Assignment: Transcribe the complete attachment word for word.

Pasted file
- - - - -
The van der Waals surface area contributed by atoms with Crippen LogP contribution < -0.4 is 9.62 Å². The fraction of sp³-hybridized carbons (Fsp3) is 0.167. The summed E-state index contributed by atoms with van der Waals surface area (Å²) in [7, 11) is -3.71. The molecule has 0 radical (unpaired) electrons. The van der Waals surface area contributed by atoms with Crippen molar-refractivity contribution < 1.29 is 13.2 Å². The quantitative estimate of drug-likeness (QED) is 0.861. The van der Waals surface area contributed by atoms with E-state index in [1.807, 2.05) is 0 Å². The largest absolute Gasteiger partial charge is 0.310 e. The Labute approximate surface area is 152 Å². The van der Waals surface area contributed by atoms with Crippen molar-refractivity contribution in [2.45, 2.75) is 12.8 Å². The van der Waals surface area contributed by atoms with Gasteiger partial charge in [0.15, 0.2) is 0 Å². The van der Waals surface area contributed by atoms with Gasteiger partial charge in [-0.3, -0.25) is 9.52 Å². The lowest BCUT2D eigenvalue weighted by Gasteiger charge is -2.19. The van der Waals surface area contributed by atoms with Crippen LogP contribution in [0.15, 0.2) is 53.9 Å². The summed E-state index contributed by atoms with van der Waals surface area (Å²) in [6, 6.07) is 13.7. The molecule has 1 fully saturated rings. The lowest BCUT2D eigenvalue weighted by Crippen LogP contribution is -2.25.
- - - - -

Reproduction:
The van der Waals surface area contributed by atoms with Crippen LogP contribution < -0.4 is 9.62 Å². The fraction of sp³-hybridized carbons (Fsp3) is 0.167. The summed E-state index contributed by atoms with van der Waals surface area (Å²) in [7, 11) is -3.71. The molecule has 0 radical (unpaired) electrons. The van der Waals surface area contributed by atoms with Crippen molar-refractivity contribution < 1.29 is 13.2 Å². The quantitative estimate of drug-likeness (QED) is 0.861. The van der Waals surface area contributed by atoms with E-state index in [1.807, 2.05) is 0 Å². The largest absolute Gasteiger partial charge is 0.310 e. The Labute approximate surface area is 152 Å². The van der Waals surface area contributed by atoms with Crippen molar-refractivity contribution in [2.45, 2.75) is 12.8 Å². The van der Waals surface area contributed by atoms with Gasteiger partial charge in [0.15, 0.2) is 0 Å². The van der Waals surface area contributed by atoms with Gasteiger partial charge in [-0.3, -0.25) is 9.52 Å². The lowest BCUT2D eigenvalue weighted by Gasteiger charge is -2.19. The van der Waals surface area contributed by atoms with Crippen LogP contribution in [0.15, 0.2) is 53.9 Å². The summed E-state index contributed by atoms with van der Waals surface area (Å²) in [6, 6.07) is 13.7. The molecule has 1 fully saturated rings. The lowest BCUT2D eigenvalue weighted by Crippen LogP contribution is -2.25.